In the introduction to “Essentialism: The Disciplined Pursuit of Less,” author Greg McKeown writes, “The way of the Essentialist isn’t about setting New Year’s resolutions to say “no” more, or about pruning your in-box, or about mastering some new strategy in time management. It is about pausing constantly to ask, ‘Am I investing in the right activities?'”
Far be it from me to disagree with a New York Times Best-selling author and Stanford grad, but I kind of disagree with this New York Times Best-selling author and Stanford grad.
While I realize most of our New Year’s resolutions won’t make it past February, a New Year’s resolution done the right way can be a game changer. Before you can determine if you’re investing in the “right activities,” you’ve got to prune various areas of your life.That means saying “no” to the insignificant as well as things that seem important. The new year is as good a place to start as any.
Just Say “No” to People
Are you a “yes” person? You take on other people’s problems without much thought. It rarely occurs to you that you have another option. Sometimes it’s our ego–we can do the thing better, faster, so why burden someone else? Then of course there is the legion of people we feel like we can’t say “no” to–bosses, children, spouses and friends.
No matter how you squeeze it, you only get 24 hours to each day. When you say “yes” to something, you automatically say “no” to something else. Accept a lunch invitation from that gossipy co-worker, and you say “no” to hitting the gym on your lunch break. Say “yes” to chairing the school fundraiser and you’re really saying “no” to starting your MBA program.
Every request is not important. It’s not even necessarily important to the person who asked. When you opt out of other people’s to-do lists, the earth won’t fly off its axis. In the process, you’ll gain time and energy to work on the things that matter to you.
If you have a hard time saying “no,” I suggest you start in a specific area of your life for a specific amount of time. For example, you can refuse lunch invitations for a month. Decide what you will do with that time, read positive books, exercise, work on a passion project. It’s not that you are saying “no” to lunch as much as that you are saying “yes” to your own personal growth.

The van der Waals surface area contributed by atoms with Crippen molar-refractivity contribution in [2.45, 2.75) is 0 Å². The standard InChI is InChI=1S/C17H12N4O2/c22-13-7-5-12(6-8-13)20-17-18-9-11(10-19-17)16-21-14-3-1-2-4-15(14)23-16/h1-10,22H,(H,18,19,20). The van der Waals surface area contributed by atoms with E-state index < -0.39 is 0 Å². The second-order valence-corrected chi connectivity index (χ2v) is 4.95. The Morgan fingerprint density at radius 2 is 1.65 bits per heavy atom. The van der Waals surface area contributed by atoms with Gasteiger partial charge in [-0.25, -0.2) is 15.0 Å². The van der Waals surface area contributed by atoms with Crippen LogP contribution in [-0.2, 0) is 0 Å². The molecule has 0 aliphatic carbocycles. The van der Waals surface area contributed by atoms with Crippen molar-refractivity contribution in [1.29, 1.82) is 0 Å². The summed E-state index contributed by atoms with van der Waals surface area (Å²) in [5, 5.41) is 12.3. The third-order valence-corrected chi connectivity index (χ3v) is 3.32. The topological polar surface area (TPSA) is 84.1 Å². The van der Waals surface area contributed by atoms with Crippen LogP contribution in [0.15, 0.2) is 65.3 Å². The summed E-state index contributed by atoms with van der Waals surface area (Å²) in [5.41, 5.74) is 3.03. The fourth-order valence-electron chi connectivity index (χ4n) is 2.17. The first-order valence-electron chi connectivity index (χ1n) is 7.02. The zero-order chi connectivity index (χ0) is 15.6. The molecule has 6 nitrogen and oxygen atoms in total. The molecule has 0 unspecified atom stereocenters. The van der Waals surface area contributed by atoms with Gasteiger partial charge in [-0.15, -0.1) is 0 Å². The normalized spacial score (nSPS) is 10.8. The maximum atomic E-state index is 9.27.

Even if you have no problem telling other people “no”…
You’ve Got to Say “No” to Your Putrid Self
The Resistance. Lizard Brain. Voice of Judgment. There are many names for that inner part of you that tries to keep you in your comfort zone. I call it your putrid self. It’s you–your thoughts and negative emotions–but it’s a grotesque version of you.
The putrid self is the reason you don’t want to be alone with your thoughts. It creeps in and reminds you of past mistakes. The putrid self tells you your limits. You can’t achieve that. You’re not smart enough. You’re going to get embarrassed if you try that. You’re fat (or too skinny), ugly, plain, stupid, socially awkward, smelly.
Don’t get confused. Your putrid self doesn’t hate you. Your putrid self is actually trying to keep you safe, safely in your comfort zone. That’s why he highlights your failings and downplays your achievements. The putrid self keeps you from risk.
If you want to embark on a new journey, do something great, or even take a different route to work, you’ll have to say “no” to your putrid self. Let’s say it together:
No, you cannot make me afraid of the world.
No, you cannot keep me in a box.
No, you’re not the boss of me.
And sometimes you have to tell your putrid self to just shut up already.
What will you say “no” to?
We only get this one life. We only get these 24 hours to each day. In order to say “yes” to what matters, you’ve got to say “no” to what doesn’t matter.
I won’t pretend to know what is holding you back from living your very best life, but I’m praying for your healing.
What will you say no to this year so that you can say yes to things that matter? Please join me in the comments section below and on Twitter (#HappyNoYear and #HappyNoYear2016). I’ll get us started. This year I’m saying:
No to perfectionism. Yes to progress.
No to big ideas. Yes to small action steps.
No to my putrid self. Yes to my passion-driven self.
“Pathfinders: What will you say NO to this year so that you can say YES to the things that matter?”